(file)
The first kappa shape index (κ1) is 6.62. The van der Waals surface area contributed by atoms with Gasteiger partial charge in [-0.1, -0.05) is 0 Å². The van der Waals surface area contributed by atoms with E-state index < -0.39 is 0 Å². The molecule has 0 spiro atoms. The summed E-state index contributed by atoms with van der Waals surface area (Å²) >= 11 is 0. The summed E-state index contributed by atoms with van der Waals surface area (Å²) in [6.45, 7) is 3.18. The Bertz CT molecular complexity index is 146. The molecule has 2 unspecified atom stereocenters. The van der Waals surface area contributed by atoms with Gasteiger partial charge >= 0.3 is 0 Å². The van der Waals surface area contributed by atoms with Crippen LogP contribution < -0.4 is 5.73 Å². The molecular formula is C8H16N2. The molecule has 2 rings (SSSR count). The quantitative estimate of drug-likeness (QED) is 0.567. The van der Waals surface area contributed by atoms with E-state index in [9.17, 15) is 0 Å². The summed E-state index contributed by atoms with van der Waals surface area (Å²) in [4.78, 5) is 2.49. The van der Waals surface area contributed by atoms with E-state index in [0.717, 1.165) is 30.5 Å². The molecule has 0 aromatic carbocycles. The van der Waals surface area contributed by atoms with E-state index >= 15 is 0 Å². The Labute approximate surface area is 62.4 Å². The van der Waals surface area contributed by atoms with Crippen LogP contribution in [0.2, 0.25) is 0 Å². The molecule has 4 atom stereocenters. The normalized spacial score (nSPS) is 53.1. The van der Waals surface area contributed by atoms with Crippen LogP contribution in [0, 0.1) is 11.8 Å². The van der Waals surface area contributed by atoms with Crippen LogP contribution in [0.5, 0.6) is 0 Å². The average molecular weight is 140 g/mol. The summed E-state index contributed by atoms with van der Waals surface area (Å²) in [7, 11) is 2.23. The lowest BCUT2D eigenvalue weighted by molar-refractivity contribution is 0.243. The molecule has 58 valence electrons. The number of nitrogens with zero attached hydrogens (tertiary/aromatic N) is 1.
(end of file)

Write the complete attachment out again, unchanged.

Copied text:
The first kappa shape index (κ1) is 6.62. The van der Waals surface area contributed by atoms with Gasteiger partial charge in [-0.1, -0.05) is 0 Å². The van der Waals surface area contributed by atoms with E-state index < -0.39 is 0 Å². The molecule has 0 spiro atoms. The summed E-state index contributed by atoms with van der Waals surface area (Å²) >= 11 is 0. The summed E-state index contributed by atoms with van der Waals surface area (Å²) in [6.45, 7) is 3.18. The Bertz CT molecular complexity index is 146. The molecule has 2 unspecified atom stereocenters. The van der Waals surface area contributed by atoms with Gasteiger partial charge >= 0.3 is 0 Å². The van der Waals surface area contributed by atoms with Crippen LogP contribution < -0.4 is 5.73 Å². The molecular formula is C8H16N2. The molecule has 2 rings (SSSR count). The quantitative estimate of drug-likeness (QED) is 0.567. The van der Waals surface area contributed by atoms with E-state index in [9.17, 15) is 0 Å². The summed E-state index contributed by atoms with van der Waals surface area (Å²) in [4.78, 5) is 2.49. The van der Waals surface area contributed by atoms with E-state index in [0.717, 1.165) is 30.5 Å². The molecule has 0 aromatic carbocycles. The van der Waals surface area contributed by atoms with E-state index >= 15 is 0 Å². The Labute approximate surface area is 62.4 Å². The van der Waals surface area contributed by atoms with Crippen LogP contribution in [0.2, 0.25) is 0 Å². The molecule has 4 atom stereocenters. The normalized spacial score (nSPS) is 53.1. The van der Waals surface area contributed by atoms with Crippen LogP contribution in [0, 0.1) is 11.8 Å². The van der Waals surface area contributed by atoms with Crippen LogP contribution in [0.5, 0.6) is 0 Å². The average molecular weight is 140 g/mol. The summed E-state index contributed by atoms with van der Waals surface area (Å²) in [7, 11) is 2.23. The lowest BCUT2D eigenvalue weighted by molar-refractivity contribution is 0.243. The molecule has 58 valence electrons. The number of nitrogens with zero attached hydrogens (tertiary/aromatic N) is 1.